Photo copyright: Jean L. Hays
Pain radiated from Henry’s leg. A moment later, he collapsed with a thud.
Before everything went black a voice said, “ Your death will not be quick.”
He awoke to find Patricia bound and gagged dressed in her bra and underwear.
The kidnapper pressed a gun to the side of Patricia’s head. “Did Henry tell you what
happened to Hope and Jason?”
Patricia’s voice trembled, “They ran off together.”
The kidnapper laughed, “No, Henry killed them.”
The van came to a stop. Two men dragged Henry into a pre-dug grave. As dirt covered his body Henry screamed.
Photo Copyright: Melanie Greenwood
Victor pulled Brittany’s arm and yanked her out of the pink chair.
“Let go. You’re hurting my arm,” said Brittany.
His grip increased, “I got your text. It’s not over until I say so,” said Victor.
Victor started to slap her, when his hand was pinned behind his back by a man with abs visible though his t-shirt. Victor howled in pain and released Brittany’s arm.
The man said, “Apologize.”
Victor croaked, “I’m sorry.”
The man released Victor. “Now leave.”
“Brittany, this isn’t over,” said Victor and stormed off.
“Thanks…,” said Brittany.
“Harold and you’re welcome,” said the man.
Photo Copyright: The Reclining Gentleman
Only one man stood at the midway point of the bridge. As Patricia approached with the rolling cooler she started to sweat.
“Where’s the money,” said the kidnapper?
“Where’s Henry? I want proof he’s alive,” said Patricia.
The kidnapper handed Patricia an iPhone. “Hit redial.”
The call picked up on the first ring. Seconds later came Henry’s hoarse voice, “Hello.”
“Henry, don’t worry….,” the call dropped.
“The money’s in the cooler,” said Patricia.
A van speed up the bridge. Tires squealed, the door opened and Henry dropped out of the van. As Henry and Patricia embraced, two gunshots rang out.
Photo Coypright: Rochelle Wisoff-Fields
Patricia peered through the window of the music shop. Her view blocked by keyboards. How does he work in this mess?
“Call me,” she texted.
Henry better have a good reason for standing me up last night? Thirty minutes passed with no response.
This isn’t like him. What if he’s hurt? She called the police. A patrol car arrived an hour later.
The patrol officer said, “Are you Patricia Harris,” to the woman pacing?
She stared at her clasped hands, “My..um..boss..Henry…Petzel is missing?”
“Miss Harris, you’ll need to speak with missing persons. We’ll take you.”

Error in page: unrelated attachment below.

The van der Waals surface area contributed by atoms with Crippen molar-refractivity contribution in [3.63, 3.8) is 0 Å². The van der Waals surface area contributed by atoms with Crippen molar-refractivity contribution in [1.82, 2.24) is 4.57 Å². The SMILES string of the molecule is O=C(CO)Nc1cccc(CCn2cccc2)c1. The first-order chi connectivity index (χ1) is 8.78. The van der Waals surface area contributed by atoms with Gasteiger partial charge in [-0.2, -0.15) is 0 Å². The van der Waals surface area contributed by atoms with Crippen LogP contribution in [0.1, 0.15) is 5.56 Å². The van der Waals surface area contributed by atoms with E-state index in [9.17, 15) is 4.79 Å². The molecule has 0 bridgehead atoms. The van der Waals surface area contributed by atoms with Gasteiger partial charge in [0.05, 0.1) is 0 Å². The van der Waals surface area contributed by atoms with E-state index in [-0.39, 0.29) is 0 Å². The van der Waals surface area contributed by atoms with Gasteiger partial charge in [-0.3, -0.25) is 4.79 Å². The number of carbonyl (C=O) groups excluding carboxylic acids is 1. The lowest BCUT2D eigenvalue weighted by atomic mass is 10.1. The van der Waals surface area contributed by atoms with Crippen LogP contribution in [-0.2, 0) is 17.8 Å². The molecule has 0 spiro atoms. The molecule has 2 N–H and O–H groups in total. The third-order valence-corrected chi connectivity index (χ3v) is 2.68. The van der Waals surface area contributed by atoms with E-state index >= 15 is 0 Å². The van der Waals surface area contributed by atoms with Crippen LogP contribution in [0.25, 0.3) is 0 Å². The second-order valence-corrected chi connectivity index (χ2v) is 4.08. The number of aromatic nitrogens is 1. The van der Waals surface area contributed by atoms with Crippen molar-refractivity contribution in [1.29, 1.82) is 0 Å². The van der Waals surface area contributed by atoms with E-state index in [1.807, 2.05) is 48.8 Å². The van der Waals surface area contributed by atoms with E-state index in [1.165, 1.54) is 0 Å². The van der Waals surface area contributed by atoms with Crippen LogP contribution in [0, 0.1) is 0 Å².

Photo Copyright: Kent Bonham
Randal threw the headset at the instrument panel. “I’m on my own.”
He rummaged the downed helicopter to find a S&W MP 9mm, and a knife. A sharp pain shot up his back as he exited.
“Don’t move… Where’s the pilot?” said a female voice.
His grip tightened around the gun. “He’s dead.”
“Good, now face me. No sudden movements.”
He turned, keeping the gun out of sight. A Spanish beauty held a spear to his chest.
“Please, I want to go home,” he said.
Tears fell as the spear dropped. “So do I, but your pilot stranded me here.”
Photo Copyright: Marie Gail Stratford
Henry awoke on a cold surface, his wrists and ankles bound.
Through the gag he screamed, “Help,” but only a muffled sound escaped!
Where am I? I remember bringing Hope’s things to charity. Drove home, and something pinched my back.
He struggled to sit up. A thud filled the air, as his head smacked into a hard object.
He writhed; the effort caused the blindfold to slip. A bright light permeated the space. Oh my god, I’m in a box. Take a deep breath. If they wanted me dead, they would have killed me. In the distance a door creaked.
Photo Copyright: Dawn O. Landau
Randal peered out the window at the rocks of salt, as the helicopter zoomed over the beach.
“They’re a natural occurrence due to the high salt content of the water,” said the pilot.
Randal said, “Why are they in squares?”
“No one knows, I believe —,” the chopper shook.
It spun out of control and tossed Randal the only survivor into the drink. He awoke with a cough expelling the seawater from his lungs. Using a rusted pole for support he stammered to the crash site.
“Mayday, Mayday, I’m stranded on salt rock island,” he pleaded.
Photo Copyright: Janet Webb
Henry burst through his front door. “Hope, where are you?”
“Taking a bath.”
Doing his best to stifle a grin, he entered the small bathroom. Jazz music filled the room from a charging iPad.
“How was your trip?”
“Good, I learned something interesting?”
“Oh,” she said with little interest.
“Your two month affair with Jason.”
Tears trickled down her face. “I am so sorry. We never meant for you to get hurt.”
“Do you love him?”
“Yes, I’m so sorry.”
With a guttural scream he tossed the iPad into the water. Hope’s body convulsed.
“Tell Jason, I forgive you both.”
Photo Copyright: Rochelle Wisoff-Fields
At the sight of blood pooling under Jason’s body Henry trembled. What am I going to do? How can I explain this? With few options he needed to get rid of the corpse. The waterfall warning came back in a flash.
Jagged rocks lay at the base of the sixty-foot waterfall a quarter mile away. Henry placed Jason in the kayak and tossed the knife in the river. Confident it would be classified a kayaking accident. Although there was little blood Henry burned his clothes and bathed. He peered at the stars and smirked. Now, how to deal with Hope?
Photo copyright: Madison Woods
Emanating from the crackling fire the smell of trout penetrated the air.
Jason finished his third beer, “Henry, I’m so sorry.”
Unable to meet Henry’s eyes, “Hope and I are in love.”
Henry palmed the filet knife. “You’ve been screwing my wife for months and now you’re sorry!”
“We never meant to hurt you.”
In an upward arc the knife permeated Jason’s chest. Henry’s face became pale. “What did I do?”
Jason doubled over in a coughing fit a sucking sound coming from the wound.
With his final breath Jason said, “I forgive you.”